By Nathan Morley
I do miss the old chug-chug buses which used to brighten up Malta, but, it didn’t spoil another fantastic week on this divine little island. In fact, the new super modern bus fleet, fitted with air cons and comfy seats, are pretty impressive.
For me, late spring and early summer is the best time to visit, especially if you like to get out and about exploring. The island is a treasure trove of archaeology and architecture with unique megalithic temples, Roman catacombs, reminders of Byzantine and Arabic rule and fine palaces built by the Knights of St John. The Basilica of Our Lady of Mount Carmel in Valletta is lovely, as is St John’s Cathedral.
The backdrop to most of these ancient treasures is the clear blue sea, which is a haven for water sports enthusiasts, and as we reported before divers.
The Maltese are among the oldest Christian peoples in the world, and if you know your history you’ll be aware that St. Paul, shipwrecked as a captive en route to Rome, brought the Christian faith to Malta.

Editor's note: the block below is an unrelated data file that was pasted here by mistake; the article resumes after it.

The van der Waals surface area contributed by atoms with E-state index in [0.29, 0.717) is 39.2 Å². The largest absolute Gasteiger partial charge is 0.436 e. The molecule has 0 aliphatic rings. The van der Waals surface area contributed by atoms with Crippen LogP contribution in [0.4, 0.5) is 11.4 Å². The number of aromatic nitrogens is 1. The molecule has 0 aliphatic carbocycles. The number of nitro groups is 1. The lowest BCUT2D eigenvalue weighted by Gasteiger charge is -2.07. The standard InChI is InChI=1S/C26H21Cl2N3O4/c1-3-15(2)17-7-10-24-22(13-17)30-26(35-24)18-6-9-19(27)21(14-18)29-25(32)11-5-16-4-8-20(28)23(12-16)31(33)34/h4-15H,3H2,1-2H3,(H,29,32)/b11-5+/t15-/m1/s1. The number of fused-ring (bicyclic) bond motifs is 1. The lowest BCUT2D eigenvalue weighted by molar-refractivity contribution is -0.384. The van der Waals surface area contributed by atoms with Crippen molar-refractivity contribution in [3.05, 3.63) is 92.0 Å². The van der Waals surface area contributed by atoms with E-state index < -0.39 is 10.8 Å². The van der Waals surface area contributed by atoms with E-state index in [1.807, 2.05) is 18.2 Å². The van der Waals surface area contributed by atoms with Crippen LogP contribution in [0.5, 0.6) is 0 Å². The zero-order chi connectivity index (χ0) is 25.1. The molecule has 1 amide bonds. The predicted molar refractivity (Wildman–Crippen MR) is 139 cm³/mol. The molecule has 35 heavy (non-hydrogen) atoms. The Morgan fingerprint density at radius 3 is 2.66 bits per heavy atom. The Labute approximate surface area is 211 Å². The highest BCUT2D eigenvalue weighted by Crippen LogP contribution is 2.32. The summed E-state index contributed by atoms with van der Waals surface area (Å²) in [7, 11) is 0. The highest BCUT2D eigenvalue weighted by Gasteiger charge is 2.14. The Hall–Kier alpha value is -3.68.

Right now, the unusually long spell of winter rains has changed landscape into a vista of green, brightened by blossoming yellow and red flowers everywhere.
If like me, you have a passion for modern history, the extensive war rooms, where Malta planned her survival from German bombers during World war Two is an absolute must visit. In fact, it always seems to draw a good crowd, probably helped by having its place sealed in history with the British epic ‘The Malta Story’, which starred Alec Guinness.
Anyhow, if picturesque fishing harbours, colourful marinas and clear unpolluted are your ingredients for a perfect break, then you won’t be disappointed.
I must also mention the mellow local wines which complement the fresh-caught seafood.
The locals are friendly and cheerful, always ready with a genuinely warm welcome. Ryanair have relatively cheap scheduled flights into Malta, as do the national carrier Air Malta.